Denver immigrant rights groups are ready for ICE operations Sunday, even if they don’t materialize
“They could be just wanting to scare people. Either way, we are prepared.”
Update: President Trump tweeted Saturday he would delay enforcement, giving congress two weeks to come up with new policy on asylum and “loophole problems” at the southern border.
Local immigrant rights groups are waiting anxiously to see whether nationwide immigration detentions this weekend, targeting thousands of people, will also come to Denver.
On Friday afternoon, the Miami Herald and others reported that federal immigration authorities may be planning a “deportation crackdown” as early as pre-dawn Sunday morning. The Herald listed Denver as a possible target among other large U.S. cities, citing unnamed sources within the government.
U.S. Immigration and Customs Enforcement’s new chief, Mark Morgan, told reporters this week that his agency planned to target some 2,000 families who have already been served deportation orders.
Denverite has so far been unable to confirm whether ICE will be active in the city. U.S. Rep. Diana DeGette of Denver said in a statement that ICE told her they would be conducting operations, but offered no specifics as to where.
ICE did not respond to Denverite’s request for comment.
Regardless, members of local immigrant rights groups say they’re taking the threat seriously.
Gladis Ibarra works with the Colorado Rapid Response Network, a multi-organizational effort that provides a hotline for people dealing with ICE and legal observers in the event someone may be detained.
She said she wouldn’t be surprised if the spreading word about Sunday “raids” is just posturing, but she and her colleagues are standing by just in case.
“They could be just wanting to scare people,” she said. “Either way we are prepared.”
City Councilwoman-elect Jamie Torres, who currently directs the Denver Office of Immigrant & Refugee Affairs, said the precise nature of the action is unknown. She fears federal overreach.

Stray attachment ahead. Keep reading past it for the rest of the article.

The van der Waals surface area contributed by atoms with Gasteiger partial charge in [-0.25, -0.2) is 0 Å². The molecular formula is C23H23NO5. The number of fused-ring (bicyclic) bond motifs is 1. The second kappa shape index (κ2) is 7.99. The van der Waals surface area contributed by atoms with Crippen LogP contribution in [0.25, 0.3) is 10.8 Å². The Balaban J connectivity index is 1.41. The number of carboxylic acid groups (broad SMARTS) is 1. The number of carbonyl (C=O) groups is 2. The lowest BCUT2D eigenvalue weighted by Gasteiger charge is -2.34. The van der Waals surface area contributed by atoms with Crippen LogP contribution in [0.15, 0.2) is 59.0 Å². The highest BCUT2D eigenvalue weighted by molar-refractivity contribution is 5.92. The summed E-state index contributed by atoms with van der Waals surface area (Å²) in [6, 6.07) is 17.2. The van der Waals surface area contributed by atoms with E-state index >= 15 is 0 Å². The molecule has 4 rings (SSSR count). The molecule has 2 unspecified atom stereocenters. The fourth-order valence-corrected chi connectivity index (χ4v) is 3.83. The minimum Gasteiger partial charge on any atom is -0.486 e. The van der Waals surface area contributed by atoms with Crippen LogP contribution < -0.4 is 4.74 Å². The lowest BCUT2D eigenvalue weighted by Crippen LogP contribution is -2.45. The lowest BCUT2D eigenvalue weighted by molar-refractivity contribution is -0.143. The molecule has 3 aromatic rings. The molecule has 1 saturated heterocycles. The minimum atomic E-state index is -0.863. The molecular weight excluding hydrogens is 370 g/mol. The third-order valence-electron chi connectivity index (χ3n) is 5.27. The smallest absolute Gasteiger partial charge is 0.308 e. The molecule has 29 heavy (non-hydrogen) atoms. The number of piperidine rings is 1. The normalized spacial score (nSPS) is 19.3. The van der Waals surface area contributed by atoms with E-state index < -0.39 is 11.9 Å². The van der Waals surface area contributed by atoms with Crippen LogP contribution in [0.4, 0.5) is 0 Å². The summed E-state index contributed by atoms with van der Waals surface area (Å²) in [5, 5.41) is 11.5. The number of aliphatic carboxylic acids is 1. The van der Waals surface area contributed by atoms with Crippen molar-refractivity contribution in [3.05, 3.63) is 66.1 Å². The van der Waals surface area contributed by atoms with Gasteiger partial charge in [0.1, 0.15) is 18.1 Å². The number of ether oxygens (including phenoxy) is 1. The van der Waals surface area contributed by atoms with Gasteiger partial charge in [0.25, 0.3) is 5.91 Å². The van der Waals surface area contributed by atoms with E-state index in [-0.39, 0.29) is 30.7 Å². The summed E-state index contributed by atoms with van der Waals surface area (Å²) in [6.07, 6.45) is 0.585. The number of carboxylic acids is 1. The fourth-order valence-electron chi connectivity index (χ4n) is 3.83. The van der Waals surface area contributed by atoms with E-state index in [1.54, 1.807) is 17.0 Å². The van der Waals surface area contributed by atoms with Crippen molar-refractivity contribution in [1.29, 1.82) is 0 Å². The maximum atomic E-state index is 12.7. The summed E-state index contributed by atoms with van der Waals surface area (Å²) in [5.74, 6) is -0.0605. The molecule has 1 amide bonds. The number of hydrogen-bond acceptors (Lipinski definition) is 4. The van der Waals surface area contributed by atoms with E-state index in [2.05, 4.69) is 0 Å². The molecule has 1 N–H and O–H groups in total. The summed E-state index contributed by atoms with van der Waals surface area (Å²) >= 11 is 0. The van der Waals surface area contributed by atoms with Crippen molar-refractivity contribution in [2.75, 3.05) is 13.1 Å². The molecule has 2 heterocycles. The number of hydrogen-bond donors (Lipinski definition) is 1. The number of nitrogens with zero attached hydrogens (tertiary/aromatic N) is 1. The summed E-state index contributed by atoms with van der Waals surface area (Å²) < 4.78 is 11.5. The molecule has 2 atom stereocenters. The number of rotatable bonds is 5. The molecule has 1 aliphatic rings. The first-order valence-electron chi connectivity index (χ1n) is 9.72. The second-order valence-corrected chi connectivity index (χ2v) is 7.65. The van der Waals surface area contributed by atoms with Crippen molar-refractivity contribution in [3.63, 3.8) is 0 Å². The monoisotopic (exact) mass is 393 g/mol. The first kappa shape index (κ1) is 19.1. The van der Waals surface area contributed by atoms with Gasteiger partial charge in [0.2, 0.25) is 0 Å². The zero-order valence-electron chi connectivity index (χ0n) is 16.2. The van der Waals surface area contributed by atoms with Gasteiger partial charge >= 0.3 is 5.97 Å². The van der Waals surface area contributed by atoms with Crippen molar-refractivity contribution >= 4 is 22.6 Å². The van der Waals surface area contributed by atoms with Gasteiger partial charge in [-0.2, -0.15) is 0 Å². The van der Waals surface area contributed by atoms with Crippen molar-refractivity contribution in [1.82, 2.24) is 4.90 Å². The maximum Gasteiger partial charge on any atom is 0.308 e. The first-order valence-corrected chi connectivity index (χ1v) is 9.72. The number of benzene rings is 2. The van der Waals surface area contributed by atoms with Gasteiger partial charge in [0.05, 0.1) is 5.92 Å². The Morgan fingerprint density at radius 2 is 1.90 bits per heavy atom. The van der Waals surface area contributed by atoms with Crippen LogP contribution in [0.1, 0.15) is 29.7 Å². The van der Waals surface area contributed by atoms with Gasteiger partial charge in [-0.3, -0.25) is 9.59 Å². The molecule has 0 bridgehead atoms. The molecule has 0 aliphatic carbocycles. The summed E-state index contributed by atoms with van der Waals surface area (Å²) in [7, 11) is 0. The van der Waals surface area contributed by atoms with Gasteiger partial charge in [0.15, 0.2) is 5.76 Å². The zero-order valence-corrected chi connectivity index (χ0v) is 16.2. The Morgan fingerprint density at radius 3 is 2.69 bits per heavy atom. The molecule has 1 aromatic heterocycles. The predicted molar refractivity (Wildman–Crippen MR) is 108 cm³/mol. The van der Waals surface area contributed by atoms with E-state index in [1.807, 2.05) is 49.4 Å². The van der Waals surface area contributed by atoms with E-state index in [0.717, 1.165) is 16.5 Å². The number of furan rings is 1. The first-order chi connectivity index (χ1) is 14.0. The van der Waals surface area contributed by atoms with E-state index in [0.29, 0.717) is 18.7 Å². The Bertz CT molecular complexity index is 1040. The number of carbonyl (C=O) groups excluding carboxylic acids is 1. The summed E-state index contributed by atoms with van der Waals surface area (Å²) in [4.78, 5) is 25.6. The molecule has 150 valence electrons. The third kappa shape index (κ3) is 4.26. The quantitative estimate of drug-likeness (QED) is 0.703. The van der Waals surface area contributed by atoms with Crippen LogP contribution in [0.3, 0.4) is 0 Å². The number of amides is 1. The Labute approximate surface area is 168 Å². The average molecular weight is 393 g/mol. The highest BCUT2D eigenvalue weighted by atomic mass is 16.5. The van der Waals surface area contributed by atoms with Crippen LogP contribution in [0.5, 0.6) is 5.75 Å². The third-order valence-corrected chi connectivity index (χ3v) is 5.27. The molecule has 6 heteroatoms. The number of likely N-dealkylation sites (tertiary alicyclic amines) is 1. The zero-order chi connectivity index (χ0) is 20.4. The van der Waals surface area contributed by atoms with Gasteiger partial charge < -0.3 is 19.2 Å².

“These messages being sent and ramping up activity like this — we have seen it in the past,” she said. “When it becomes a point of concern is when we see ICE go further than the individuals that they are explicitly targeting.”
Groups like the Colorado Immigrants Rights Coalition and the Rapid Response Network have focused on “know your rights” trainings in past weeks. They hope to prevent possible detainments by encouraging people to use their right to remain silent and to recognize if immigration agents attempt to enter homes with an administrative warrant that lacks a judge’s signature.
“The good news is that we already have a good safety net,” Jordan Garcia, who also works with the Rapid Response Network, said on Tuesday.
While he was optimistic at the week’s start, his concern had heightened by Friday.
For now, he said, “We’re taking it as real.”
In a tweet, Mayor Michael Hancock said, “we do not support family separation or the round-up of immigrant families to spread fear in our community.”
Denver police said in a statement on Friday that they were not aware of any ICE operations in the city. The department does not cooperate with federal authorities.
“The Denver Police Department does not assist ICE with any enforcement action. If they ask for help due to an emergency, we will respond just like we do when anyone else asks for help,” the statement read.
Aurora Police Chief Nick Metz released a more direct statement.
“Aurora Police Officers DO NOT have the authority to detain a person based on their immigration status. They also DO NOT have the authority to investigate or enforce federal immigration laws,” he wrote (emphasis his).
Earlier this week, Rudy Gonzales, executive director of Servicios de La Raza, said the city’s Latinx community has been on high alert in recent weeks.
“It is scary,” he said. “They’re enforcing a system of oppression before our very eyes.”
This story has been updated.